Hitchhiker's Guide to Software Architecture and Everything Else - by Michael Stal

Monday, March 29, 2010

Implicit versus explicit

In a very larg telecommunications application I was supposed to review, the software architects had introduced a strict layering to shield different abstraction of functionality from each other. One of the lower layers comprised the database system, while the topmost layer consisted of the application UIs. Whenever something in the DBMS layer changed, the UIs broke. This shouldn’t happen according to the software architecture document. Thus, I asked the UI developer whether he abided by the strict layering. His answer was no, because he got the order to optimize performance which required him to access the data directly. What we see, is a typical example of implicit design decisions. When designers or developers break the architecture or use it in an unanticipated way without communicating the issue to software architects, this will inevitably lead to severe problems which are typically hard or even impossible to detect.

In another project the development organization built a GUI for a monitoring framework. After the application had been relaesed, customers started to complain about a feature they were expecting but which was missing. This illustrates what happens if requirements engineering or customers have implicit expectations. Unfortunately, these requirements change over the years. While 20 years ago almost every developer was satisfied with command line compilers and had to explicitly specify she would prefer more IDE-like environments, today this feature is considered an implicit requirement. You don’t need to mention it explicitely anymore. KANO-Analysis is a perfect tool for such investigations. For programming environments this is very obvious bút what if you’re working in a domain where you don’t know about all these hidden requirements. Thus, mind all invisiple traps.

There are two conclusions we can draw from these examples:

  1. In a software development project, any information should be made explicit, even facts we normally believe every stakeholder should know. If communication among stakeholders is the most important asset in such projects, nothing shall remain implicit. Implicit information is unavailable information!
  2. In every project we need enforcement. Requirements engineering must enforce that the development team really knows and uses all requirements. In a specification all implicit requirements must be turned into explicit requirements, because implicit requirements are typically swallowed by black holes. Software architects must enforce the architecture by closely cooperating with developers and must ensure quality by closely cooperating with testers.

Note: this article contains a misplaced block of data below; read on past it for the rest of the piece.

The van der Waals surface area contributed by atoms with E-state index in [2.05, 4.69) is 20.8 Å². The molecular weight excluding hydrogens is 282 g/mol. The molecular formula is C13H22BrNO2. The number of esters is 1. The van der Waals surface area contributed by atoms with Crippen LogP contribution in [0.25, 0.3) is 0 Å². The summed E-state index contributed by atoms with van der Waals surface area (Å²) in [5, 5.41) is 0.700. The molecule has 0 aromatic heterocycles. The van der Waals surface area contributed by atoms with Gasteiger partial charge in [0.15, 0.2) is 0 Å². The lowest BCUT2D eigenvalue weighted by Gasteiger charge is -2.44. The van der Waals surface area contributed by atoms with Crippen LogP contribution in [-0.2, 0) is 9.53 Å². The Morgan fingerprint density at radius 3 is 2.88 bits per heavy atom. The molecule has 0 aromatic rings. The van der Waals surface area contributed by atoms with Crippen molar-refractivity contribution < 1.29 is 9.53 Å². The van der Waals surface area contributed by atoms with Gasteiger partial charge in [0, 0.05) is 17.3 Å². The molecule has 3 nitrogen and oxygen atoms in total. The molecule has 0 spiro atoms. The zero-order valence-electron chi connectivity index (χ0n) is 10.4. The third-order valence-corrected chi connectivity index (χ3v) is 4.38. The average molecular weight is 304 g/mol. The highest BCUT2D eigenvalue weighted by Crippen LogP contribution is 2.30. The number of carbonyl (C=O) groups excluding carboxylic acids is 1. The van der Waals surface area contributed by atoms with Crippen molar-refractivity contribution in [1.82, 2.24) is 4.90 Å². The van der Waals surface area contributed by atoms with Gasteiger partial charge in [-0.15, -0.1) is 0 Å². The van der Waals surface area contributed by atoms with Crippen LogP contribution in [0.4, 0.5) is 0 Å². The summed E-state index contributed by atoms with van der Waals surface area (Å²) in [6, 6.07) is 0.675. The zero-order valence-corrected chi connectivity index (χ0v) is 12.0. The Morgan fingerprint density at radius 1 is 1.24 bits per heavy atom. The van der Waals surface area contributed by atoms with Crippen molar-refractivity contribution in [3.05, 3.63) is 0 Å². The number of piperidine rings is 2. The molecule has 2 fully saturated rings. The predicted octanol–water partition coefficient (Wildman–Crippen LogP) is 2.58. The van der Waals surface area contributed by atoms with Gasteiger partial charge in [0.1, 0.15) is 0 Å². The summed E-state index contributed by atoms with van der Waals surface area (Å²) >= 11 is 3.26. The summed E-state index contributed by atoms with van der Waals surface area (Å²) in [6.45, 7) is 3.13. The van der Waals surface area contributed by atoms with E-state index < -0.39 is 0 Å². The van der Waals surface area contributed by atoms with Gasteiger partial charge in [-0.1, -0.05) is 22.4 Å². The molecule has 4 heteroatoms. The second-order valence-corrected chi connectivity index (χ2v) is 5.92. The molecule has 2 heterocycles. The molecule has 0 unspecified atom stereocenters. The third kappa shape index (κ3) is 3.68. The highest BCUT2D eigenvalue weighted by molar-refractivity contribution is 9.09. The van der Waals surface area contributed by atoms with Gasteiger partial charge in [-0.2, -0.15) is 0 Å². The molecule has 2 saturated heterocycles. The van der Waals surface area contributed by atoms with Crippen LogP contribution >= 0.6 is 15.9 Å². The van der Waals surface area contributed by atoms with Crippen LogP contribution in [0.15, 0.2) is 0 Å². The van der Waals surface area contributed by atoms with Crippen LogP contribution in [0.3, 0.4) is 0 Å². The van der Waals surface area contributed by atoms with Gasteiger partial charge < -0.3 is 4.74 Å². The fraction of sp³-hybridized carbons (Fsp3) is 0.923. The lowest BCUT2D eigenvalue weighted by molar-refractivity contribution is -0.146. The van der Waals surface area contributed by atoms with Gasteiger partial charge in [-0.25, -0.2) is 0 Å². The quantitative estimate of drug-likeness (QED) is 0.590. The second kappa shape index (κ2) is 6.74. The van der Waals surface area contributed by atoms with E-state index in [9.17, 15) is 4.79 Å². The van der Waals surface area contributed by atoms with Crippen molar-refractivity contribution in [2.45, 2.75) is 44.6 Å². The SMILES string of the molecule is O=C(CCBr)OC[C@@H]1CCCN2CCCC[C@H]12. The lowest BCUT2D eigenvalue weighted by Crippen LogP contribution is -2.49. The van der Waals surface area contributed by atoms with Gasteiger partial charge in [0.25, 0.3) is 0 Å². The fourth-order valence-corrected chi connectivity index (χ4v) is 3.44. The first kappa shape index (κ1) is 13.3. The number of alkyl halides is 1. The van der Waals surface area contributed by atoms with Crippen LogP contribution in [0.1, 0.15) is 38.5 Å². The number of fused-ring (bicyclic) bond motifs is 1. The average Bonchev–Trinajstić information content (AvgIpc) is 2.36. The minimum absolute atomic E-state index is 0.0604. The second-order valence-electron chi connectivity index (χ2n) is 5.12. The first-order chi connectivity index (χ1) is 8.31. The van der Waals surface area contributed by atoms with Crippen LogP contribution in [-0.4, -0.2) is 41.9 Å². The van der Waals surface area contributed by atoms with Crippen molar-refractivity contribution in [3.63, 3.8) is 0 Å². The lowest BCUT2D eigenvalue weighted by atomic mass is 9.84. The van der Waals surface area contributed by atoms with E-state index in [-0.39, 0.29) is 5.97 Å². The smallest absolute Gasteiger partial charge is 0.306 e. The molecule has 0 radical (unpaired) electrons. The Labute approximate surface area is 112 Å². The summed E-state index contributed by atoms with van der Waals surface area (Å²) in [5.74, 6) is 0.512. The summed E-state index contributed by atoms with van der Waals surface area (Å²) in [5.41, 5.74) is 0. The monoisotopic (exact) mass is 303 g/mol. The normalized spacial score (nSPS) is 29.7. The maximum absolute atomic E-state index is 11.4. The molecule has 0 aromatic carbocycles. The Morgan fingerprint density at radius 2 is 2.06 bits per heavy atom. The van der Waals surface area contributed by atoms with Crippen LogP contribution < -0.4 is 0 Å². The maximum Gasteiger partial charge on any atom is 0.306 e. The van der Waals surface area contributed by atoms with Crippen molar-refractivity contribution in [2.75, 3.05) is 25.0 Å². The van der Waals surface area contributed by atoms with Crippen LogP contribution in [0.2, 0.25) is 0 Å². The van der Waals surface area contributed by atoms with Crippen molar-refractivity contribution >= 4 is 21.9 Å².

Work based on implicit information can only possibly work in small teams that use an agile approach and where every team member has an explicit knowledge of implicit information. But do you dare to take the risk that all information gaps are really closed?

Always be an explicit software architect without a hidden agenda!

Friday, March 12, 2010

Over the Fence

It is surprising how many software architects still create their design, throw it over the fence, and then expect others to follow the divine strategies implicitely hidden behind the lines and diagrams.

This behavior also holds for different teams with key developers or subsystem architects that are ought to coordinate design activities, while in practice they are happily inhabiting their isolated islands.

I’ll never forget a telecommunications project where the architects had introduced excellent guidelines and a decent strategic design. However, I was called for an architecture review, because the implementation had turned out to be not quite decent, to say the least. When I searched for the root of all problems, it became clear very soon that no one in the project had really cared about any of the architecture guidelines. And even worse, the strictly layered architecture design had been seriously violated. For example, whenever the database schemas were evolved, the clients broke, although they were totally isolated from each other by a “firewall” of 3 layers. The key developer of the GUI told me in an interview, that he considered performance optimization as his primary directive so that it semed to be totally acceptable to directly access the database.

We can learn from these war stories that good communication is the (most) critical aspect in any project. Without good architecture enforcement, there is no good architecture. But how can architects  pragmatically ensure high quality as well as conformance with the architecture design? Management by walking around does the trick. You should frequently visit the different teams and make sure, they really understand the infinite wisdom and essence in your architecture design and architecture guidelines. This is the best way to get their buy-in and support. In addition, you ‘ll detect any architectural shift early. In particular, when developers add accidental complexity by introducing design pearls that are not motivated by requirements. I wholeheartedly believe, agility implicitely requires architects to work this way. But it is not the case that architects are inerrable, (although we’d really like to see the universe from this perspective). Sometimes, even clever wizards fail. As an architect I am definitely better off when developers show me where I was plain wrong. Believe me, this is much better than testers, reviewers or customers happily finger pointing to your design flaws. Thus, architecture enforcement is a bidirectional interaction between architects and implementation, with architects being the drivers.

As Lenin once said: trust is good but control is better. Think about this before throwing your design over the fence in the next project. Some things tend to backfire heavily.